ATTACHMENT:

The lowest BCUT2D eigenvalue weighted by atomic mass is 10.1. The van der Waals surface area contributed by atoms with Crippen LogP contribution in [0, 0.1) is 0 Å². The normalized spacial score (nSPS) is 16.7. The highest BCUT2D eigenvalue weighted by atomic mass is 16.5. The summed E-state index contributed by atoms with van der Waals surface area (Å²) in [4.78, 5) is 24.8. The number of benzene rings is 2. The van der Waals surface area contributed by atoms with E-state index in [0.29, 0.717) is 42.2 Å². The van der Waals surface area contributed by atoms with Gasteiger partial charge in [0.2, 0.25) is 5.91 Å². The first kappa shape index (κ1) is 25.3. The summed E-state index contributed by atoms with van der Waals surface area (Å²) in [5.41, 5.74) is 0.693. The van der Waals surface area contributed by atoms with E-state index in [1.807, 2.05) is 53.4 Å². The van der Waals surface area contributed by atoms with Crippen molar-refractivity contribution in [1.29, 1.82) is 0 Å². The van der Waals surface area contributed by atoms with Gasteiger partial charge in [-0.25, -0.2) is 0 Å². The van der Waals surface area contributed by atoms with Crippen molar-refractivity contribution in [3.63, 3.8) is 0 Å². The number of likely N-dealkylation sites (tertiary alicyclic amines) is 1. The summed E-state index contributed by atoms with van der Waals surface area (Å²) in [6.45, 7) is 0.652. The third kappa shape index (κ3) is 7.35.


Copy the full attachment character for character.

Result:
The lowest BCUT2D eigenvalue weighted by atomic mass is 10.1. The van der Waals surface area contributed by atoms with Crippen LogP contribution in [0, 0.1) is 0 Å². The normalized spacial score (nSPS) is 16.7. The highest BCUT2D eigenvalue weighted by atomic mass is 16.5. The summed E-state index contributed by atoms with van der Waals surface area (Å²) in [4.78, 5) is 24.8. The number of benzene rings is 2. The van der Waals surface area contributed by atoms with E-state index in [0.29, 0.717) is 42.2 Å². The van der Waals surface area contributed by atoms with Gasteiger partial charge in [0.2, 0.25) is 5.91 Å². The first kappa shape index (κ1) is 25.3. The summed E-state index contributed by atoms with van der Waals surface area (Å²) in [5.41, 5.74) is 0.693. The van der Waals surface area contributed by atoms with E-state index in [1.807, 2.05) is 53.4 Å². The van der Waals surface area contributed by atoms with Crippen molar-refractivity contribution in [1.29, 1.82) is 0 Å². The van der Waals surface area contributed by atoms with Gasteiger partial charge in [-0.25, -0.2) is 0 Å². The van der Waals surface area contributed by atoms with Crippen molar-refractivity contribution in [3.63, 3.8) is 0 Å². The number of likely N-dealkylation sites (tertiary alicyclic amines) is 1. The summed E-state index contributed by atoms with van der Waals surface area (Å²) in [6.45, 7) is 0.652. The third kappa shape index (κ3) is 7.35.